But then I wasn’t trying to earn a living at writing. I could afford to abandon six out of every seven projects.
There was some very interesting stuff there, though I don’t know whether I’ll do anything with it. Then yesterday, someone was asking whether I’d ever blogged on Show vs. Tell. I was sure I had, but I went skimming through my old LiveJournal posts, and I didn’t spot anything. What I did notice was how much more time I used to have to blog and chat.
Those were enjoyable days -- chatting with readers and other writers about writing and books and publishing -- and whatever else caught my attention. It wasn’t merely the amount of free time I had to visit, it was also the amount of time I had to write thoughtful and reflective posts. I still blog and I still spend a lot of time interacting and chatting with readers, but I could see the difference.
This isn’t a bemoaning of the good old days. Everything changes and this seems to be a common pattern for writers. We extensively journal our initial experiences and our first literary forays -- look, I just invented the wheel!!! -- but then, if our careers take off, we get too busy writing to manage much more than brief but regular check-ins.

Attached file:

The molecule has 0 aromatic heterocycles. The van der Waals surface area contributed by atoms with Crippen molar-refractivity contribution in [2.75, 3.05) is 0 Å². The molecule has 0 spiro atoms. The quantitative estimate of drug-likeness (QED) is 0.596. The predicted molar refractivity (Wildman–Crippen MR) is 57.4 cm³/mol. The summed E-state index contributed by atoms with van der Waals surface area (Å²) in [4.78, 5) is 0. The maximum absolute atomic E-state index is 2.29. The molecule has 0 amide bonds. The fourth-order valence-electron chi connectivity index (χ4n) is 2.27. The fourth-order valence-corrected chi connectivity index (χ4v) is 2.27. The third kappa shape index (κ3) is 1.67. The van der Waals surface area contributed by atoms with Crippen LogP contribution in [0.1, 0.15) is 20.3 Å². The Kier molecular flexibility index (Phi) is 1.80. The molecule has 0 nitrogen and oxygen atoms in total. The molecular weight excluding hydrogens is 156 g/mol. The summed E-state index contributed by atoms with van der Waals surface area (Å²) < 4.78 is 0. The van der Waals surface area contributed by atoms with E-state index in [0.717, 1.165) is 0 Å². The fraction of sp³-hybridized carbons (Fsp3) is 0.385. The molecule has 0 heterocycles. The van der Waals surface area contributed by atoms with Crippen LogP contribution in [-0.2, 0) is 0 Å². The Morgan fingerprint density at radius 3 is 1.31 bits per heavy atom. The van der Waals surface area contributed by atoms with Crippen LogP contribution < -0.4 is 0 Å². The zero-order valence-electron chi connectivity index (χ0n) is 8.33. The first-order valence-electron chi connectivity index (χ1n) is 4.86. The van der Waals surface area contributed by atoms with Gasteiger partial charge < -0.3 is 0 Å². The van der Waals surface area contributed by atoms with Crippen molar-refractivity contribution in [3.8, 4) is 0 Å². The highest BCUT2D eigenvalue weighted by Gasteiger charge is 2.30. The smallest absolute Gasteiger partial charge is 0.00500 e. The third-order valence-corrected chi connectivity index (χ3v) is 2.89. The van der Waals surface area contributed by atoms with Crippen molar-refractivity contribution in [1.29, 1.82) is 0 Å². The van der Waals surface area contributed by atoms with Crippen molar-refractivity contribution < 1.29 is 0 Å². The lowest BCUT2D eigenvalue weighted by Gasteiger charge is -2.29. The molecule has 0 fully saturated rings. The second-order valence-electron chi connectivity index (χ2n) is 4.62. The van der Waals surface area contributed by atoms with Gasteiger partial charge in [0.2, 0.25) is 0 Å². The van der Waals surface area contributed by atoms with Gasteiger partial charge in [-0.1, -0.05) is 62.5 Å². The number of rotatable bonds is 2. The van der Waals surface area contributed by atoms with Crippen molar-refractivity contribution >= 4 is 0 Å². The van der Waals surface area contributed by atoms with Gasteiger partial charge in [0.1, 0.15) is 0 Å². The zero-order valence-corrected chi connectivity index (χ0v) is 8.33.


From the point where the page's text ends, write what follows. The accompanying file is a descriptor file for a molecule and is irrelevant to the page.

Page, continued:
I don’t read the same way I used to either. It’s much harder for me to get through a book now days. It’s very hard to turn my writer brain off, so while I am trying to sink into the story, I am also considering how the writer is handling various elements -- versus how I would handle these elements. It’s easier with vintage stories for some reason, easier to turn off my analytical brain and just read like I used to.
Anyway, I have no idea what all this is in aid of. It’s not just me changing, LiveJournal has changed too. It’s not the vibrant, active community it once was. It’s interesting because we tend to believe that however things are at any given moment, is how they will always be. And yet we have plenty of evidence to the contrary. So often change is incremental, so we don't notice until we look back.